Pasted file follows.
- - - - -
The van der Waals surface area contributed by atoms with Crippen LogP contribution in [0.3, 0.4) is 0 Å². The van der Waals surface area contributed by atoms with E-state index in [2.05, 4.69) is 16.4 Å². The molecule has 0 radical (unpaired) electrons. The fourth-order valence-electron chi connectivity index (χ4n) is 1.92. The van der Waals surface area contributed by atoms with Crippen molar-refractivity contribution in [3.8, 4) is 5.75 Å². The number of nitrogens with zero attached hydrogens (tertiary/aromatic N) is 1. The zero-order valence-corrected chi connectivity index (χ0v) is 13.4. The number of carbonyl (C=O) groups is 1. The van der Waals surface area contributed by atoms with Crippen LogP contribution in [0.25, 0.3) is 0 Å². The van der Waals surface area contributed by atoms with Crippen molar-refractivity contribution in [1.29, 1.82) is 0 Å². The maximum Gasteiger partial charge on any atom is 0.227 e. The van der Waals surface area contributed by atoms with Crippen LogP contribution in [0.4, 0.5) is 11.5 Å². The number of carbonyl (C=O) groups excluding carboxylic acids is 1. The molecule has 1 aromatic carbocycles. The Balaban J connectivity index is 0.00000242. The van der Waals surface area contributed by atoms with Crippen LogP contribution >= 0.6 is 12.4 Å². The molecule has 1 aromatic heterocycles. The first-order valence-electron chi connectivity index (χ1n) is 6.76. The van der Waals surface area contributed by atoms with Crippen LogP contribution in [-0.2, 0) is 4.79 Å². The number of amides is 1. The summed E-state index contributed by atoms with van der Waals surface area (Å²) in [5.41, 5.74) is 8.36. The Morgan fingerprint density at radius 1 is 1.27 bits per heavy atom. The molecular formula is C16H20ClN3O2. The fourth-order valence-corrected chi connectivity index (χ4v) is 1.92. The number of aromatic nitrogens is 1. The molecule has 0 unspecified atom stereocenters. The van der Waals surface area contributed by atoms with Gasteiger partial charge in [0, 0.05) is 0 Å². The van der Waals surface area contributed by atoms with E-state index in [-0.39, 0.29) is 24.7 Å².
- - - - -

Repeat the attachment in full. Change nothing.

The van der Waals surface area contributed by atoms with Crippen LogP contribution in [0.3, 0.4) is 0 Å². The van der Waals surface area contributed by atoms with E-state index in [2.05, 4.69) is 16.4 Å². The molecule has 0 radical (unpaired) electrons. The fourth-order valence-electron chi connectivity index (χ4n) is 1.92. The van der Waals surface area contributed by atoms with Crippen molar-refractivity contribution in [3.8, 4) is 5.75 Å². The number of nitrogens with zero attached hydrogens (tertiary/aromatic N) is 1. The zero-order valence-corrected chi connectivity index (χ0v) is 13.4. The number of carbonyl (C=O) groups is 1. The van der Waals surface area contributed by atoms with Crippen LogP contribution in [0.25, 0.3) is 0 Å². The van der Waals surface area contributed by atoms with Crippen molar-refractivity contribution in [1.29, 1.82) is 0 Å². The maximum Gasteiger partial charge on any atom is 0.227 e. The van der Waals surface area contributed by atoms with Crippen LogP contribution in [0.4, 0.5) is 11.5 Å². The number of carbonyl (C=O) groups excluding carboxylic acids is 1. The molecule has 1 aromatic carbocycles. The Balaban J connectivity index is 0.00000242. The van der Waals surface area contributed by atoms with Crippen LogP contribution >= 0.6 is 12.4 Å². The molecule has 1 aromatic heterocycles. The first-order valence-electron chi connectivity index (χ1n) is 6.76. The van der Waals surface area contributed by atoms with Crippen LogP contribution in [-0.2, 0) is 4.79 Å². The number of amides is 1. The summed E-state index contributed by atoms with van der Waals surface area (Å²) in [5.41, 5.74) is 8.36. The Morgan fingerprint density at radius 1 is 1.27 bits per heavy atom. The molecular formula is C16H20ClN3O2. The fourth-order valence-corrected chi connectivity index (χ4v) is 1.92. The number of aromatic nitrogens is 1. The molecule has 0 unspecified atom stereocenters. The van der Waals surface area contributed by atoms with Gasteiger partial charge in [0, 0.05) is 0 Å². The van der Waals surface area contributed by atoms with E-state index in [-0.39, 0.29) is 24.7 Å².